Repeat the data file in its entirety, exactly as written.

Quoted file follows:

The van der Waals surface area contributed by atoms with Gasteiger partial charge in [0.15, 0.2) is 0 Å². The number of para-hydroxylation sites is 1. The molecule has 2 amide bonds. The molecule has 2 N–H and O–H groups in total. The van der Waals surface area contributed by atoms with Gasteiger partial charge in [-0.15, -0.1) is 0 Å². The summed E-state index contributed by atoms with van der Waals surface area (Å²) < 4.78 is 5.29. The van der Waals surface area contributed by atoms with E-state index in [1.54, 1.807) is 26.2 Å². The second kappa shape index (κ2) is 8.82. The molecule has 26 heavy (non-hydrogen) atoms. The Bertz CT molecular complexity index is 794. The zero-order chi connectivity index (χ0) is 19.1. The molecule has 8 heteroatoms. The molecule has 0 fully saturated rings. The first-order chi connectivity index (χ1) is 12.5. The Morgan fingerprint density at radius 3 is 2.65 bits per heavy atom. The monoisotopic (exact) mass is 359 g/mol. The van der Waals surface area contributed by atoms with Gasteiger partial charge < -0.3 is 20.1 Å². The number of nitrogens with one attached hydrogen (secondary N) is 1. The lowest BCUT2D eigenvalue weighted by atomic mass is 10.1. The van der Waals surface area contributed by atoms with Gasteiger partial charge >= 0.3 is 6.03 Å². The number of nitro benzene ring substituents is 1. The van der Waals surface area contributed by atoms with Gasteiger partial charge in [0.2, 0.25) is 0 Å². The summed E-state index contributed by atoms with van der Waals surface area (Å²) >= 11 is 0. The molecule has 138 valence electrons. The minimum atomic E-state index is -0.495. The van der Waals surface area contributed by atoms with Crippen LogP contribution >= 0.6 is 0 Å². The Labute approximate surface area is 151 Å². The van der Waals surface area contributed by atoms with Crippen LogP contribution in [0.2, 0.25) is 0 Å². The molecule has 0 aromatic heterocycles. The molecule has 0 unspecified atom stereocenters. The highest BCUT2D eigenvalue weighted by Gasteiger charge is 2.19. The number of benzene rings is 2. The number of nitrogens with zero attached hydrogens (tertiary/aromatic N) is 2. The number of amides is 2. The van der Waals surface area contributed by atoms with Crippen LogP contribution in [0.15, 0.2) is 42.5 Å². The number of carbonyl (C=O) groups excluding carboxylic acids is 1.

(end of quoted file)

The van der Waals surface area contributed by atoms with Gasteiger partial charge in [0.15, 0.2) is 0 Å². The number of para-hydroxylation sites is 1. The molecule has 2 amide bonds. The molecule has 2 N–H and O–H groups in total. The van der Waals surface area contributed by atoms with Gasteiger partial charge in [-0.15, -0.1) is 0 Å². The summed E-state index contributed by atoms with van der Waals surface area (Å²) < 4.78 is 5.29. The van der Waals surface area contributed by atoms with E-state index in [1.54, 1.807) is 26.2 Å². The second kappa shape index (κ2) is 8.82. The molecule has 26 heavy (non-hydrogen) atoms. The Bertz CT molecular complexity index is 794. The zero-order chi connectivity index (χ0) is 19.1. The molecule has 8 heteroatoms. The molecule has 0 fully saturated rings. The first-order chi connectivity index (χ1) is 12.5. The Morgan fingerprint density at radius 3 is 2.65 bits per heavy atom. The monoisotopic (exact) mass is 359 g/mol. The van der Waals surface area contributed by atoms with Gasteiger partial charge < -0.3 is 20.1 Å². The number of nitrogens with one attached hydrogen (secondary N) is 1. The lowest BCUT2D eigenvalue weighted by atomic mass is 10.1. The van der Waals surface area contributed by atoms with Gasteiger partial charge >= 0.3 is 6.03 Å². The number of nitro benzene ring substituents is 1. The van der Waals surface area contributed by atoms with Gasteiger partial charge in [0.2, 0.25) is 0 Å². The summed E-state index contributed by atoms with van der Waals surface area (Å²) >= 11 is 0. The molecule has 138 valence electrons. The minimum atomic E-state index is -0.495. The van der Waals surface area contributed by atoms with Crippen LogP contribution >= 0.6 is 0 Å². The Labute approximate surface area is 151 Å². The van der Waals surface area contributed by atoms with Crippen LogP contribution in [0.2, 0.25) is 0 Å². The molecule has 0 aromatic heterocycles. The molecule has 0 unspecified atom stereocenters. The highest BCUT2D eigenvalue weighted by Gasteiger charge is 2.19. The number of benzene rings is 2. The number of nitrogens with zero attached hydrogens (tertiary/aromatic N) is 2. The number of amides is 2. The van der Waals surface area contributed by atoms with Crippen LogP contribution in [0.15, 0.2) is 42.5 Å². The number of carbonyl (C=O) groups excluding carboxylic acids is 1.